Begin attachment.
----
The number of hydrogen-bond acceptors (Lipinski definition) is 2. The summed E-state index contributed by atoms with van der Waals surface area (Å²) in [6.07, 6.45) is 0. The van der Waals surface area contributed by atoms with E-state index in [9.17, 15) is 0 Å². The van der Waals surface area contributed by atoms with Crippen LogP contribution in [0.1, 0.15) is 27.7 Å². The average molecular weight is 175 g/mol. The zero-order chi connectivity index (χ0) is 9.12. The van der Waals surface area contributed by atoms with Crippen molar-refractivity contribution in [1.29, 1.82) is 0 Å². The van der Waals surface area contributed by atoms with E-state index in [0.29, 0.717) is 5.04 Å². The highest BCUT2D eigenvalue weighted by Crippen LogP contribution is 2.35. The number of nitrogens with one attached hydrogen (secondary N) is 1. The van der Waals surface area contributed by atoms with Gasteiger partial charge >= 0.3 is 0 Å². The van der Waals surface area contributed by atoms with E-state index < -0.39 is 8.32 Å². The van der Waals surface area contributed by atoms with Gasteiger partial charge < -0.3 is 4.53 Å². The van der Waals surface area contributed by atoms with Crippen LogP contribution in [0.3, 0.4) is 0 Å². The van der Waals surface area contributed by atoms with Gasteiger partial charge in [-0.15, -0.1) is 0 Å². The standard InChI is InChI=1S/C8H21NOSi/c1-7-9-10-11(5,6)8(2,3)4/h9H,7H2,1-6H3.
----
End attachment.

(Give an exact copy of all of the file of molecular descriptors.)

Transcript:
The number of hydrogen-bond acceptors (Lipinski definition) is 2. The summed E-state index contributed by atoms with van der Waals surface area (Å²) in [6.07, 6.45) is 0. The van der Waals surface area contributed by atoms with E-state index in [9.17, 15) is 0 Å². The van der Waals surface area contributed by atoms with Crippen LogP contribution in [0.1, 0.15) is 27.7 Å². The average molecular weight is 175 g/mol. The zero-order chi connectivity index (χ0) is 9.12. The van der Waals surface area contributed by atoms with Crippen molar-refractivity contribution in [1.29, 1.82) is 0 Å². The van der Waals surface area contributed by atoms with E-state index in [0.29, 0.717) is 5.04 Å². The highest BCUT2D eigenvalue weighted by Crippen LogP contribution is 2.35. The number of nitrogens with one attached hydrogen (secondary N) is 1. The van der Waals surface area contributed by atoms with Gasteiger partial charge >= 0.3 is 0 Å². The van der Waals surface area contributed by atoms with E-state index < -0.39 is 8.32 Å². The van der Waals surface area contributed by atoms with Gasteiger partial charge < -0.3 is 4.53 Å². The van der Waals surface area contributed by atoms with Crippen LogP contribution in [0.3, 0.4) is 0 Å². The van der Waals surface area contributed by atoms with Gasteiger partial charge in [-0.15, -0.1) is 0 Å². The standard InChI is InChI=1S/C8H21NOSi/c1-7-9-10-11(5,6)8(2,3)4/h9H,7H2,1-6H3.